I am heartbroken. It is Friday evening, hours after learning about the sudden passing of a legal hero, brilliant scholar and mentor to so many. In the decade I have been fortunate to call Michael a friend, I will hold onto the words of wisdom he has shared quietly on the phone or at the podium. He was a force in the legal field long before I had the chance to meet him, triggered by an email asking to engage on topic on which we are both passionate: deferred action.
I was also fortunate (w. Kevin Johnson) to collaborate with Michael on some projects related to deferred action and DACA including an amicus brief to the Supreme Court in the Regents case and commentary on the same.
As a mentor, Michael was the first to spark the idea, no wait, rather insist that I must write a book on prosecutorial discretion. He was passionate, poignant and determined in his words (w. Ediberto Roman). He was a devoted advisor over several years, naming the roadblocks, redlining the ideas, celebrating the victories — throughout this time I thought, ‘what have I done to deserve such unconditional support’? Michael, you personify unconditional.
What emerged at the same time was a friendship, one that I will miss the most. Over many hours, Michael and I spoke about health challenges, presidency, advancement, tenure, children, rock ‘n roll (I learned a lot!) marriage and more. One sharp memory was breaking bread with Michael and Tina at an AALS conference hotel and talking for hours. Another was helping to plan Michael’s retirement celebration (w. Steve Bender) in New Orleans, in the company of his wife Tina and beloved professors. Putting together an album and filling a parcel box to Santa Fe brought me so much joy.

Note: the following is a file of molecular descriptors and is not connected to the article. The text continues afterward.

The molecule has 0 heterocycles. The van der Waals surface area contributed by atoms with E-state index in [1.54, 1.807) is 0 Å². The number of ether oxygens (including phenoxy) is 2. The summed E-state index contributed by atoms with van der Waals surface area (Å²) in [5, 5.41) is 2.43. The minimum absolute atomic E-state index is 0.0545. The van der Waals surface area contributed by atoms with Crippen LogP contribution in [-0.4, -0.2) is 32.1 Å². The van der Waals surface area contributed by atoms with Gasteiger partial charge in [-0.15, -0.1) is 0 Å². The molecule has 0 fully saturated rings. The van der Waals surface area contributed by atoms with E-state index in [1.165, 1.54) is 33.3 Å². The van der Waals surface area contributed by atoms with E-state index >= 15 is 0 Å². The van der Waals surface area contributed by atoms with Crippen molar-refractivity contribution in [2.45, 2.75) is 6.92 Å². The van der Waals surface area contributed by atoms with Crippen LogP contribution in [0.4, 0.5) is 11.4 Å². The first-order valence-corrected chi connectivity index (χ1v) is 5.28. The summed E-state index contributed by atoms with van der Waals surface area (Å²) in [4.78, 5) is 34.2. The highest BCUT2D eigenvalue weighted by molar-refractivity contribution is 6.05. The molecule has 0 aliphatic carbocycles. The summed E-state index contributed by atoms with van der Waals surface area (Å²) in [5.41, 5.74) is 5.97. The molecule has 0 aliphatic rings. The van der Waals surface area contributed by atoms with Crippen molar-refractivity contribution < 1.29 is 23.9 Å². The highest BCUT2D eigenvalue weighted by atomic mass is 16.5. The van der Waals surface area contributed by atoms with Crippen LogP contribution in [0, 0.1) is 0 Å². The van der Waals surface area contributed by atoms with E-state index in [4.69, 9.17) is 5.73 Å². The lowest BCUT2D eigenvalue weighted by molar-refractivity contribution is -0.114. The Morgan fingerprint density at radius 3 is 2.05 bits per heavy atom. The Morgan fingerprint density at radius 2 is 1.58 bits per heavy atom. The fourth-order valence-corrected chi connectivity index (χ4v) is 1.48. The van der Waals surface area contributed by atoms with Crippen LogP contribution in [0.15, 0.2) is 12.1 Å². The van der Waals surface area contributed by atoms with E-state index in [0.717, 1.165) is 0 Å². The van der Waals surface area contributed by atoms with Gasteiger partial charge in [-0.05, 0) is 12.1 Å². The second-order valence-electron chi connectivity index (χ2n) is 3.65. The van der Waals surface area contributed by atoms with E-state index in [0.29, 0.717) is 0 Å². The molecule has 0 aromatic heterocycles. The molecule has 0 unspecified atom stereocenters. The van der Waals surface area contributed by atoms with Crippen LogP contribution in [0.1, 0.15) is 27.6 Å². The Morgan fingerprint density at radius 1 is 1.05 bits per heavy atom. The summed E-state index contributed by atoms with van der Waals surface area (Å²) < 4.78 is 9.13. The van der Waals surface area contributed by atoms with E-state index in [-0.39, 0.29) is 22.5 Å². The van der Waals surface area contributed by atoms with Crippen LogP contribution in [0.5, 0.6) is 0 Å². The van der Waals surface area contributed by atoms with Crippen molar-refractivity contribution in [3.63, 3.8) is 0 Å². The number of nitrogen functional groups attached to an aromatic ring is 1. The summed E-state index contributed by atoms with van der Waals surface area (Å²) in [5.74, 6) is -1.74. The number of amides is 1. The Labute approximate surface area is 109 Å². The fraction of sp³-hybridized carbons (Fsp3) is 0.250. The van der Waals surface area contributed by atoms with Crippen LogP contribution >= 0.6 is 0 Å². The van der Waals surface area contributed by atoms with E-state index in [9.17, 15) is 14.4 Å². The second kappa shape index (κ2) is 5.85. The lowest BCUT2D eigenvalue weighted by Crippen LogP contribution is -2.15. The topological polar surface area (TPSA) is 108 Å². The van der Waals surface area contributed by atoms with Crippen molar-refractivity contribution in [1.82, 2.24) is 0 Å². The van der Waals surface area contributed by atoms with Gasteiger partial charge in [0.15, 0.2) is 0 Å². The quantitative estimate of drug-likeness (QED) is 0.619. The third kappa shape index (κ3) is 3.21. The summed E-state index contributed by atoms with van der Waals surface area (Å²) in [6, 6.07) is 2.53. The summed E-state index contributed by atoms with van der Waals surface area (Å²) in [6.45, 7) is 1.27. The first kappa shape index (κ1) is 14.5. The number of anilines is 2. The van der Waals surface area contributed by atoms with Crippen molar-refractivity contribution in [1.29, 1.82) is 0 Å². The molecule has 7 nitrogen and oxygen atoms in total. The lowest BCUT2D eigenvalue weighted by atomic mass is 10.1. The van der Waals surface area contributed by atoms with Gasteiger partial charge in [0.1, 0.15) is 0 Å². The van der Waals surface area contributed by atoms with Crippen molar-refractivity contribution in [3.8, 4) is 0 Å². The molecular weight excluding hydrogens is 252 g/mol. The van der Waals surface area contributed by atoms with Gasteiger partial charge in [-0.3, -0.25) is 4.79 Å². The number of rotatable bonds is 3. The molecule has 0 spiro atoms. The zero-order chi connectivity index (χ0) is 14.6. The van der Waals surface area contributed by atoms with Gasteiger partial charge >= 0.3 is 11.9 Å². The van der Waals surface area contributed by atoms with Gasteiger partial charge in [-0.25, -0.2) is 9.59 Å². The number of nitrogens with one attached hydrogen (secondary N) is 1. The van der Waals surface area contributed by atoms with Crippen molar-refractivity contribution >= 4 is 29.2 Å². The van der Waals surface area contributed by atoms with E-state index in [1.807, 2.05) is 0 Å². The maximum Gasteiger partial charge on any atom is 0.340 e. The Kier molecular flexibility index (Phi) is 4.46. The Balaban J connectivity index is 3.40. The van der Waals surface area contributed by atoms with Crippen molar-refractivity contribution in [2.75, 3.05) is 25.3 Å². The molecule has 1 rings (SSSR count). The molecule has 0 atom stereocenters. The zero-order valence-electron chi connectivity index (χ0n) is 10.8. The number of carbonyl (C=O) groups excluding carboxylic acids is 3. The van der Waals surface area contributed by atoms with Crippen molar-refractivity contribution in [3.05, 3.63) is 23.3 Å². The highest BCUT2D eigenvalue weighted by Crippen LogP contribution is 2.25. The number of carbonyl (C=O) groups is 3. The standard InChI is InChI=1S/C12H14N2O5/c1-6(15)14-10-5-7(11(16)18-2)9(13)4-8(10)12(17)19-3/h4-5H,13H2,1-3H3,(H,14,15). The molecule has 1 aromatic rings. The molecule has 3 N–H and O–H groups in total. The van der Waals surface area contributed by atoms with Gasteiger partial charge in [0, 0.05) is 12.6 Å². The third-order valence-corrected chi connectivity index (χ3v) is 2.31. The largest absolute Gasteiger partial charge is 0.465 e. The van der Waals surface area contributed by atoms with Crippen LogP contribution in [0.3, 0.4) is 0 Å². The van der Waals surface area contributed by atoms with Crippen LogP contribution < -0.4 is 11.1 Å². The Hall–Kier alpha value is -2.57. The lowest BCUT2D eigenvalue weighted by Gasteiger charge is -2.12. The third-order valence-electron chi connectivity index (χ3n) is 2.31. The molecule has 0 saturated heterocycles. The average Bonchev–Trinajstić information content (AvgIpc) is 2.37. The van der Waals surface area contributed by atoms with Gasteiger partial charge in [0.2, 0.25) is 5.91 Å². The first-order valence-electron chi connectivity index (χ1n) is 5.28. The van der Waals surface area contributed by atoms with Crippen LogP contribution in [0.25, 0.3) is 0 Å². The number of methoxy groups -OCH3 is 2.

Retirement was a big milestone for Michael. We spoke even more often then and during COVID from his home office in Santa Fe with a bookshelf in the back and a cover of his most recent book. Michael became talented in zoom and over the last two years sent me many invitations for his personal meeting room! I was grateful to host a book launch for Michael’s new book in the company of so many beloved friends in the immigration community who love and admire him.
It was during these times Michael also got to “meet” my children who he had seen in yearly holiday cards over many years but who were now in “zoom school.” And through zoom we spoke so many times, with Michael ending always appreciating our conversation and ready for what might come next be it a radio interview, concert or book project.
My whole family knew Michael not only because of zoom but also because of how much he meant to me and the role he played in my life.
Our last writing project together (w. Jennifer Lee) was to collaborate on a rewritten opinion of Plyler v. Doe which at this moment seems fitting as the last project together.
Michael persevered through the last week. And calling his home today, hearing Tina’s voice. Full of tears.
Your life springs hope, legend and love. I will remember you forever Michael and do my best to carry your legacy in every choice I make.